Not sure which factoid is harder to believe: That Memphis went 7-2 in the nine games it had to survive without Mike Conley and his broken back? Or that the Grizzlies and new coach David Fizdale have been forced to start six different players this season -- JaMychal Green, James Ennis, Andrew Harrison, Jarell Martin, Troy Daniels and Wade Baldwin -- who have spent recent time in the D-League? Or the fact that Conley missed only nine games with an injury that was supposed to shelve him six weeks? Conley, incidentally, has joined a rather exclusive and star-filled club as the new Grizz career leader in points, assists and steals -- which we expound upon here.
Seven games left in 2016 for Russell Westbrook, who has 28 triple-doubles since Jan. 1. Which means he can still catch Oscar Robertson for the NBA's calendar-year-record of 34 in 1961. More importantly, Oklahoma City is 10-3 this season when Angry Russ triple-doubles and 6-8 when he doesn't. The Thunder, in other words, appear to need everything Westbrook is giving them despite the various critics who take issue with OKC's reliance on him. The opening third of the season, on this scorecard, belonged to Westbrook as much as anyone. But some help, perhaps, is on the way, with Westbrook's backup Cameron Payne (foot) nearing his season debut.
The Clippers were a shiny 14-2 and sporting the league's No. 2-ranked defense heading into Thanksgiving, allowing just 98 points per 100 possessions in those first 16 games. Since then? L.A. is 6-6 overall and down to 18th in the league in defensive efficiency in that same span, surrendering 106.7 points per 100 possessions. And there's worse news: Blake Griffin has a fresh issue with his right knee that will require minor surgery and sideline him until at least January. Chris Paul is having a turn-back-the-clock season, but little else is proceeding according to script for the Clips, who suddenly find themselves closer to the fifth spot in the West than the Warriors' perch atop the conference.
After a four-game absence due to a groin injury, Isaiah Thomas had a rather eventful week, scoring 26 points in his comeback game in a victory over Charlotte and adding a decisive 23 on Sunday night in Miami before his ejection for what was deemed an "unnecessary and excessive" elbow to the face of Justise Winslow. As for Avery Bradley, who was covered in our Most Improved Player of the First Trimester submission over the weekend, he's trying to become the most prolific 6-foot-2 rebounder in NBA history. Bradley leads the Celtics at 7.5 rebounds per game this season; Hall of Famer Jerry West is the only player in league history to be listed at 6-2 or shorter to average more rebounds per game (7.9 in 1961-62) over the course of a full season.
Tuesday night in Milwaukee is going to be fun. For starters, LeBron James needs only two points to move past Moses Malone for eighth place on the career scoring list. And in the bigger picture: It's the season's second installment of LeBron versus Giannis! The young Bucks, of course, unexpectedly won the season's first meeting. The aforementioned Giannis Antetokounmpo, meanwhile, currently leads his team in points, rebounds, assists, steals and blocks. The last player to do that over the course of an entire season? Yup: LeBron with the 2008-09 Cavs. Only three other players have led their team in all five categories for an entire season: Minnesota's Kevin Garnett (2002-03), Chicago's Scottie Pippen (1994-95) and Boston's Dave Cowens (1977-78) are the others.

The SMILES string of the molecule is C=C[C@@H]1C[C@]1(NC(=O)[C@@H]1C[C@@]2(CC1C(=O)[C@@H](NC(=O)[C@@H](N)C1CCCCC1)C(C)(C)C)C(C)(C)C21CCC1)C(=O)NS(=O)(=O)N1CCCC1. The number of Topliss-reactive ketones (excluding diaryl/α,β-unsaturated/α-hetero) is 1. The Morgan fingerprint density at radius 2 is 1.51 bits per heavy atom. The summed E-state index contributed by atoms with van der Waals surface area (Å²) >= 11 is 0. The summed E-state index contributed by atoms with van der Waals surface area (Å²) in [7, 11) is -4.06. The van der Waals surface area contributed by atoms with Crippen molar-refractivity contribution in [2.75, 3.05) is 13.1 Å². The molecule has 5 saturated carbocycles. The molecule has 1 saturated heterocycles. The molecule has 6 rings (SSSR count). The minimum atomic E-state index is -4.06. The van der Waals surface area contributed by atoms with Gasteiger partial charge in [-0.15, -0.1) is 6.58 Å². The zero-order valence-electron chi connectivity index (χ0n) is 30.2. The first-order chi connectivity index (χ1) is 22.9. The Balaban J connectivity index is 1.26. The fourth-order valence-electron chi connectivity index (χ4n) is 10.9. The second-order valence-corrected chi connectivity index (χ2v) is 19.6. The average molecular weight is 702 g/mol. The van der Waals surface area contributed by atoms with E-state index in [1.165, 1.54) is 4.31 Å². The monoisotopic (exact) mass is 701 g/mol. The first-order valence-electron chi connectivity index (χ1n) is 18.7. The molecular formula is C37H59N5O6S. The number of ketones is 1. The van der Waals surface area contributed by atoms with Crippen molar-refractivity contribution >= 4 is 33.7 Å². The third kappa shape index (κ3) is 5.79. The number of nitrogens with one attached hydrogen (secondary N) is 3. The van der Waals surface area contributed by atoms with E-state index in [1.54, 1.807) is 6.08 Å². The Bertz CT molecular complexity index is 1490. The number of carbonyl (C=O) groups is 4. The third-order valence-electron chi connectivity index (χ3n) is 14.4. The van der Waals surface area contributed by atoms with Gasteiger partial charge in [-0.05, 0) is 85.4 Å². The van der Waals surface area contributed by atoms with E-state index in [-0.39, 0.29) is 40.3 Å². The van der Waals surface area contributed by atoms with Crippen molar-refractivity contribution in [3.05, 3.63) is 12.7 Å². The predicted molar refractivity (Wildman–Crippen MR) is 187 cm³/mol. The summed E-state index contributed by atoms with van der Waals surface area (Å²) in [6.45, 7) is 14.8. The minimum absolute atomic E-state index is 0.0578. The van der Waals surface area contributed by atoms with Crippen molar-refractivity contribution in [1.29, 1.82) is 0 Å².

Atlanta figured to be an unlikely backdrop for the Hornets to right themselves, given the recent 1-10 struggles at Philips Arena for Kemba Walker & Co. entering Saturday night's divisional encounter with the Hawks. Charlotte lost the first four games of its five-game trip but managed to manufacture a second victory in two tries this season against the unraveling hosts to salvage something from its travels and maintain its status as the Southeast Division's only representative currently sporting a winning record. In a separate Hornets matter: Check in here for the latest praise for recent contract extension recipient Cody Zeller -- this time courtesy of our own Zach Lowe.
The Pacers won't want to admit this, but their defensive numbers have improved over the past four games with Monta Ellis (groin) unavailable through injury and Glenn Robinson IIII starting in his place, causing Pacer People to wonder whether Ellis is bound for a reserve role when he returns. Not sure, in the interim, how our man Micah Adams came up with this one, but we couldn't resist retelling this tale: Thursday night's home date against Boston is one of the six games this season when Indiana is scheduled to wear its Hickory High alternate jerseys. And in the spirit of that era, Adams says the Pacers have pulled off a league-low two alley-oop dunks this season (tied with Washington and Charlotte). The Celtics, for that matter, have lobbed their way to only three.
You can't take away those stirring wins over the Cavs and Spurs. But you also have to strain to remember them after what we saw from the Bulls last week, given how they were steamrolled by the Bucks in a home-and-home series dominated by Giannis Antetokounmpo ... with some understated damage from Chicago native Jabari Parker thrown in. Jimmy Butler certainly deserved at least the courtesy of a mention in my East MVP of the First Trimester entry -- my bad -- but the Bulls haven't merely regressed to the mean in terms of their suspect 3-point shooting. Chicago has to address the league's worst fourth-quarter offense in terms of points per game (22.9), field goal percentage (.375) and 3-point accuracy (.265). And soon.